Targeting the intervention to those infants identified at higher population risk was perceived by some HVs to be at odds with their commitment to universal health promotion. Amid competing priorities for staff and time, other HVs suggested it was beyond their scope to offer on-going targeted support to families with infants at risk of overweight; in contrast, some parents who had received an above population risk score expressed a desire for continued support and monitoring.

“Well I use the therapeutic wheel at every visit, whether it said at risk or not at risk because my sort of motto is not to miss an opportunity... I know when I did the actual wheel, if you like, you said to discuss one topic, we ended up discussing them all.” (HV 22)

“If this was, I suppose, to be done again, to actually have somebody in the field of obesity to support families. Probably outside of our health visiting team, if that makes sense. So that you can do intensive work. Unfortunately we don’t have the capacity to do that because our priority is child protection and children in need and more vulnerable families.”(HV 35)

“Perhaps there should be, right, because he’s got a higher risk he could be weighed more in the future.” (Parent 61)

Discussion

The primary aim of this study was to gain insight into user experiences of ProAsk, a novel mHealth intervention designed to prevent childhood overweight and obesity during infancy. This intervention supports HVs when communicating personalised risk information to parents of infants, and prompts constructive discussion of strategies that parents are motivated to try in order to reduce their child’s risk of overweight. This is the first study to explore health service users’ and health professionals’ views of an intervention to prevent overweight and obesity during infancy during a routine home visit.

This study highlighted the importance of good design principles in developing mHealth interventions. Both parents and HVs valued design features, including the visual appeal and interactivity of ProAsk. Interactivity and visual attractiveness are both attributes that have previously been reported as valuable in communicating health messages [21]. Perceived usefulness and ease of use are key components of technology acceptance in healthcare [35] and were found to be important to participants in this study too. Interactivity of internet-based interventions has been reported to foster a sense of empowerment, for example, with respect to pain management for patients with chronic back pain [36] and nurses caring for children who self-harm [22, 35]. This engagement and sense of empowerment to engender behaviour change warrants further investigation.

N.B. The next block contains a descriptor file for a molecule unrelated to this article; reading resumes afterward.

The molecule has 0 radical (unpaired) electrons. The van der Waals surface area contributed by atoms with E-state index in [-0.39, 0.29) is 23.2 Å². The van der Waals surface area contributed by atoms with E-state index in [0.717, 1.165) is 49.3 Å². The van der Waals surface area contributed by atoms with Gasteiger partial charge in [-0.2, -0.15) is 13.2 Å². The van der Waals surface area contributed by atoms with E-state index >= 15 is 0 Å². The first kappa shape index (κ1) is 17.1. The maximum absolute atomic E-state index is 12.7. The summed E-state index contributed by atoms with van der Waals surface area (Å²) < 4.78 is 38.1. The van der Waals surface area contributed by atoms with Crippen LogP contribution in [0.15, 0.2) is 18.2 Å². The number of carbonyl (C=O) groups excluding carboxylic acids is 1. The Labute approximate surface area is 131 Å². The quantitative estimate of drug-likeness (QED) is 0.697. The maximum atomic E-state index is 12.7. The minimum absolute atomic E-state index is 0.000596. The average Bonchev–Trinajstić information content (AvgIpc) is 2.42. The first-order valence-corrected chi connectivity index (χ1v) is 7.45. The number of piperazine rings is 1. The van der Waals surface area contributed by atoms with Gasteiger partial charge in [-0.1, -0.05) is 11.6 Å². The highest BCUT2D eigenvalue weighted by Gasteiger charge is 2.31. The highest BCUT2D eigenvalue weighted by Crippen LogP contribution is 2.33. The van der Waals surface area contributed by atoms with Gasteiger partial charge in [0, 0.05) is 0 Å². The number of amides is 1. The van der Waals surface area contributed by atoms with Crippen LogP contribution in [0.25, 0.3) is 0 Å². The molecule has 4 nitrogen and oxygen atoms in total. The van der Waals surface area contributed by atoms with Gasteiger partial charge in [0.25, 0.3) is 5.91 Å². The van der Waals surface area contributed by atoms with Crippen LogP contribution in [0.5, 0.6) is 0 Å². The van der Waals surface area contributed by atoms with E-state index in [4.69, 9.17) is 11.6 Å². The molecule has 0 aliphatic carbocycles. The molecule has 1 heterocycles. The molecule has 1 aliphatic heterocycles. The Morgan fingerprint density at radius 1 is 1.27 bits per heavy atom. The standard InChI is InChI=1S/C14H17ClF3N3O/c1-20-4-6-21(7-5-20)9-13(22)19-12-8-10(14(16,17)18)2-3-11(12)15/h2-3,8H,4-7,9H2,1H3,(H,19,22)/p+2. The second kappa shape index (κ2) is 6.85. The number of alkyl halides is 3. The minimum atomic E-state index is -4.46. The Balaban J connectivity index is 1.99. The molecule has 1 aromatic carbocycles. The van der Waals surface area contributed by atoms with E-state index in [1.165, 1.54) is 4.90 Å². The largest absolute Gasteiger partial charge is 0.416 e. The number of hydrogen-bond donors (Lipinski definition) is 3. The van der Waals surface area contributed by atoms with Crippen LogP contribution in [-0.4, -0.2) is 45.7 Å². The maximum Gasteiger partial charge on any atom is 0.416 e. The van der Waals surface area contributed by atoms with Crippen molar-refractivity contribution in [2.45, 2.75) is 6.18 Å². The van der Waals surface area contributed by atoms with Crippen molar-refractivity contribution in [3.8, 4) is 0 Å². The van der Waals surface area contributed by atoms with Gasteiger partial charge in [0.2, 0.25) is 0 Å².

ProAsk was not intended to be used directly by parents, but HVs who were unfamiliar with mobile technology drew support from parents who were more confident using tablet devices. This may have resulted in a shift in the power relations between HVs and parents, and coupled with the interactive nature of the programme, which parents welcomed, appears to have stimulated active engagement with the intervention element of ProAsk by parents. Handheld tablet devices have previously been reported to raise engagement in learning for university students [18, 19]. In health care, others have reported the challenge for healthcare workers to use and access technology [37], and the sense of empowerment that mobile technology can bring to patients [35], but to our knowledge this is the first research to suggest a potential association between the two.

A strength of this study was that it investigated both professional and parent views, with the analysis conducted across both parent and health visitor datasets. This led to the unexpected finding that HVs’ relative inexperience with digital technology had benefits for parents, because it enabled parents to take hold of the device and explore it themselves. Whilst this finding indicates a need for health visitors to have more time in training to learn to use the new technology, the positive response of both parents and health visitors to this development suggests that further development of ProAsk should capitalise on the motivational benefits of empowering parents to use the device themselves, perhaps by providing the parents with independent access via a mobile app.

Personalised risk communication is theorised to lead to greater acceptance of the message regarding risk [38]. However, in this study both HVs and parents had difficulty trusting personalised infant overweight risk scores for infants at an above average risk of overweight. Perception of personal risk can be influenced by prior awareness of risk, understanding of the risk and how it is presented [38]. It is also prone to systematic biases [39, 40]. Previous studies of risk communication to adults in a clinical setting have found that systematic biases can influence healthcare practitioners’ communication and patients’ perception of personalised risk feedback [41]. In this study parents and HVs drew on a number of reasons why a risk score might not apply to a particular child, providing evidence of confirmation bias, where judgements about the validity of information are influenced by how that information fits with existing beliefs [40]. HVs rejected above population risk estimates for parents who they believed to be well educated, a finding that is consistent with the representativeness heuristic, where risk judgements are biased by existing stereotypes [40].